• Nausea. The term ‘morning sickness’ can be misleading, since some pregnant women experience nausea throughout the day. To ease the queasiness, eat smaller meals more frequently and remove any foods from your diet that you find particularly nauseating. Aromatherapy can help calm nausea too. Before bed, add a few drops of lemon or peppermint essential oils to a bath or a diffuser.
  • Heartburn. Progesterone is responsible for many of your least favorite pregnancy symptoms—heartburn included. So, if you feel any of its common symptoms, such as burning in your chest or throat when you lie down, avoid certain foods and drinks, such as spicy, fatty, and greasy foods, citrus, and carbonated beverages. You can also elevate your head with an extra pillow or two at night.
  • Increased urination. As your uterus expands, it begins to push on your bladder, contributing to more frequent trips to the loo. To manage the number of middle-of-the-night bathroom visits, use the restroom right before bed, and cut back on fluid intake before you go to sleep.

Additional tips for managing stress

As you prepare to welcome your precious little bundle of joy, it's normal to feel overwhelmed. But the anxiety you may be feeling can also disrupt your sleep.

To help minimize additional stress—and any resulting sleep deprivation—you can also try the following:

  • Meditating. Meditation allows you to practice mindfulness and breathing exercises, which can help relax your mind and body. When done consistently, meditation can reduce feelings of stress, depression, and anxiety and help you feel more peaceful.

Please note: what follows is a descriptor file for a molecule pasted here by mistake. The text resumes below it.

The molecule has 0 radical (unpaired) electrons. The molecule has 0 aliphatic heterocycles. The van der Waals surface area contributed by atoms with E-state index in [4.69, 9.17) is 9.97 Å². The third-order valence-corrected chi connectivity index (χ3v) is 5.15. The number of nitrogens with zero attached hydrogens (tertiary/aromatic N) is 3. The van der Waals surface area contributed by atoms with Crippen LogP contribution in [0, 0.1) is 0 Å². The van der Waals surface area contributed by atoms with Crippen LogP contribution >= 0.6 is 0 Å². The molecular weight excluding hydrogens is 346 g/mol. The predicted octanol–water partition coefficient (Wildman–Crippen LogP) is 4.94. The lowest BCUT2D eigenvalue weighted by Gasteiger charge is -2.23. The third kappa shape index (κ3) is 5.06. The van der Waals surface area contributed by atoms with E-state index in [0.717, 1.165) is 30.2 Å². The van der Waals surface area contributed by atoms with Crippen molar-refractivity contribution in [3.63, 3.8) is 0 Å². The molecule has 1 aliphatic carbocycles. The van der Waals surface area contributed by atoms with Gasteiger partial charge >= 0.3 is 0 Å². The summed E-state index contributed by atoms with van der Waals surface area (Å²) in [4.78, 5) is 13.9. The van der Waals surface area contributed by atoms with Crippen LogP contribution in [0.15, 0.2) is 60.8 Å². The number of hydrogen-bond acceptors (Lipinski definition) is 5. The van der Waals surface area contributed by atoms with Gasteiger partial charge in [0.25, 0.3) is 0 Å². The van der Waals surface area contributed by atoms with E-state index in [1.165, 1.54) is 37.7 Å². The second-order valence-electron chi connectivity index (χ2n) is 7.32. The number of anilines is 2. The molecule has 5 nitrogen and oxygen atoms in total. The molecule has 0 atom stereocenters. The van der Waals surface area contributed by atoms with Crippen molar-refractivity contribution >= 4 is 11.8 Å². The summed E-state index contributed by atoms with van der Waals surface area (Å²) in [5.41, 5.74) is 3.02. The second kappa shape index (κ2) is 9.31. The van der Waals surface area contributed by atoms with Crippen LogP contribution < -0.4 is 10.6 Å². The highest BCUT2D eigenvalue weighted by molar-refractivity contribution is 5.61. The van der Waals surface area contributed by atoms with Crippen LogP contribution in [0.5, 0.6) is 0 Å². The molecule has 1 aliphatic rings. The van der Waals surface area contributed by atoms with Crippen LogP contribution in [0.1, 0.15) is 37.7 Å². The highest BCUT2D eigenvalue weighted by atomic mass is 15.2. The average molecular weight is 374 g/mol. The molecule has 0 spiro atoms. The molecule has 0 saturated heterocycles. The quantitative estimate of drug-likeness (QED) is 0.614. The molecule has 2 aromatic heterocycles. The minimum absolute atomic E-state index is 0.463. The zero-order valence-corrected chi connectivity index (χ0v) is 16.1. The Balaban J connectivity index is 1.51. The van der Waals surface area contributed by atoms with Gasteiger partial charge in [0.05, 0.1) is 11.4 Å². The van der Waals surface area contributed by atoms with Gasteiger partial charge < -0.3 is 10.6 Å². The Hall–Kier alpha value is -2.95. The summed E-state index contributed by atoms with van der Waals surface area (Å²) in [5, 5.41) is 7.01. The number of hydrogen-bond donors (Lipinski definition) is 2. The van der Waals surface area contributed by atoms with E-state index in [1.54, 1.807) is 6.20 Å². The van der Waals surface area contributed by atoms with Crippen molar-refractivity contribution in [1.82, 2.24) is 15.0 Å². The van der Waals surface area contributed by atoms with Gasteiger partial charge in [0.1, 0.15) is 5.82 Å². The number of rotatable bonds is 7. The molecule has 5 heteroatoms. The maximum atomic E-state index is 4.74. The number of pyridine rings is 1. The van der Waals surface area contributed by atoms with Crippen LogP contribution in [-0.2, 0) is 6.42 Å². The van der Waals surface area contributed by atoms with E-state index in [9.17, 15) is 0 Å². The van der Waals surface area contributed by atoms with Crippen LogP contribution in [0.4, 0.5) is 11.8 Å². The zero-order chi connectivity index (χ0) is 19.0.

• Journaling your thoughts. Try writing in a journal before bed or when you first wake up. Describe any emotions you’ve been feeling and what might be causing them. Writing everything down gives your mind the chance to reflect and helps you leave negative thoughts behind. For an extra boost of positivity, include a gratitude list at the start or end of each journal entry. Keep it simple by listing three things you’re thankful for each day.
  • Communicating with your partner or family. Your family, friends, and partner are your biggest supporters—especially now! Lean on them when you’re feeling uncertain or overwhelmed.  Sharing your feelings can strengthen these relationships and help to relieve worries.
  • Looking for the positive. Recent studies report that self-affirmation can help you maintain a positive view, even when negative thoughts threaten to throw your state of mind off kilter. Try leaving notes around the house with positive reminders, such as “My baby is safe and loved,” and “I am in charge of how I live each day.”
  • Seeking professional support. If you're still feeling a lot of stress and anxiety, reach out to your OBGYN or primary care physician. Your healthcare providers can suggest additional techniques for managing the emotional challenges of pregnancy in a safe, supportive environment.

First-trimester sleep positions and safety

During your first trimester, you don’t need to make too many big concessions in the sleep department. If you enjoy sleeping on your tummy, soak it up while your belly allows it. Prefer lying on your back like a starfish? Go for it. Side sleeper? Absolutely.

It’s not until the second trimester that you may need to adjust your sleep positions for comfort and safety. As your pregnancy progresses, it becomes important to determine how to sleep during pregnancy in the second trimester and later, how to sleep during pregnancy in the third trimester, to keep you and your baby safe and comfortable. 

Prepare for baby with Nanit

We can’t promise that sleep will come any easier as you progress through your pregnancy. But we can say with confidence that, once your baby is here, you’ll sleep better knowing that they’re snoozing safe and sound.